FORT LAUDERDALE, FLA. (WSVN) - Pythons have posed a threat to the Florida Everglades since the invasive species was first introduced to the area in the 1980s. With no natural predators in the Sunshine State, the snakes have risen to the top of the food chain.
Now, a new study by the U.S. Geological Survey (USGS) suggests the python problem could slither beyond the “River of Grass” and affect the rest of Florida.
The findings, published in the journal Ecology and Evolution, show that some of the pythons found in the Everglades are, in fact, hybrids.
“We set out to investigate the Burmese python in the Everglades to help provide information for management and conservation agencies… we found 13 of the 400 snakes that we analyzed had portions of Indian python within their genome,” said Margaret Hunter, a USGS geneticist and lead author of the study.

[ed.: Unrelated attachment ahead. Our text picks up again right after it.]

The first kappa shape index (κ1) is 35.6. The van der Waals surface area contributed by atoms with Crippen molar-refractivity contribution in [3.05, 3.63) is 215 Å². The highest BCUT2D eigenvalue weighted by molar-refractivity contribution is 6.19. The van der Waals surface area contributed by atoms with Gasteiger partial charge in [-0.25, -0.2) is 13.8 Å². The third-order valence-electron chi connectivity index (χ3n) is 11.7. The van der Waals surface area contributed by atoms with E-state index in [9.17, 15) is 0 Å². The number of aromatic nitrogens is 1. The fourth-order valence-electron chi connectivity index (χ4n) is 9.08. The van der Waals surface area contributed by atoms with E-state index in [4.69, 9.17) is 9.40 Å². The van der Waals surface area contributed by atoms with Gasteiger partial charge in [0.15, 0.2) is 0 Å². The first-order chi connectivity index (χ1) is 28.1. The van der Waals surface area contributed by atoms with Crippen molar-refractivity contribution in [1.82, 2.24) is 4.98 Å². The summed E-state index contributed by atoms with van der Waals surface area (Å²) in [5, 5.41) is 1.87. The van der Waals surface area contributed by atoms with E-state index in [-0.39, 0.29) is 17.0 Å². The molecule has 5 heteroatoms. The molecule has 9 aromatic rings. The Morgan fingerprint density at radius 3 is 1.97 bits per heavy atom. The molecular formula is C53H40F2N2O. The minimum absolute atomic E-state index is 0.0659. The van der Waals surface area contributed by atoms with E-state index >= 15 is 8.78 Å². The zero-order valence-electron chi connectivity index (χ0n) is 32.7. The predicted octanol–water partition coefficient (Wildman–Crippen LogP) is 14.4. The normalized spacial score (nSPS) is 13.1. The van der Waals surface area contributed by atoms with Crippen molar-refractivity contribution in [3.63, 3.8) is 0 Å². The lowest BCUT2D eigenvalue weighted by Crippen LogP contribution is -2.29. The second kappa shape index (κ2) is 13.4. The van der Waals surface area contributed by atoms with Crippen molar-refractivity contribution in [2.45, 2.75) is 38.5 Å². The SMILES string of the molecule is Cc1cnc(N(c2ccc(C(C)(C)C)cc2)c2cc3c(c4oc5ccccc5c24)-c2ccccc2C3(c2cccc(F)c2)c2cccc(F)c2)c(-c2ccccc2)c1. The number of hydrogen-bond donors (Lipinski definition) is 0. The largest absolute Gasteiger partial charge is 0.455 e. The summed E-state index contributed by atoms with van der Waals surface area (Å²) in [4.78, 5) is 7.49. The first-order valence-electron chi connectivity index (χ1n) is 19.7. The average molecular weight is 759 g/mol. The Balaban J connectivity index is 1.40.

Unlike the marsh-loving Burmese python, the Indian python prefers a high, drier habitat. Experts worry this means the snakes could more easily adapt and invade other parts of the state.
“This might allow this population to expand into drier environments — maybe further to the north or outside of the Everglades — where the population is right now,” Hunter told Fox News.
Scientists consider the python to be Florida’s largest invasive species, which has wreaked havoc on the Everglades ecosystem, killing off many native animals — from rabbits to deer and even alligators. Experts worry any expansion of the python population could lead to local extinctions of native mammals in the Everglades.
Up to 100,000 pythons are believed to be slithering through the state’s wetlands, most of them descendants of pets illegally released into the wild.
The South Florida Water Management District created the Python Elimination Program last year, hiring 25 hunters to kill the invasive predators. The largest caught so far: a whopping 18-foot long snake.
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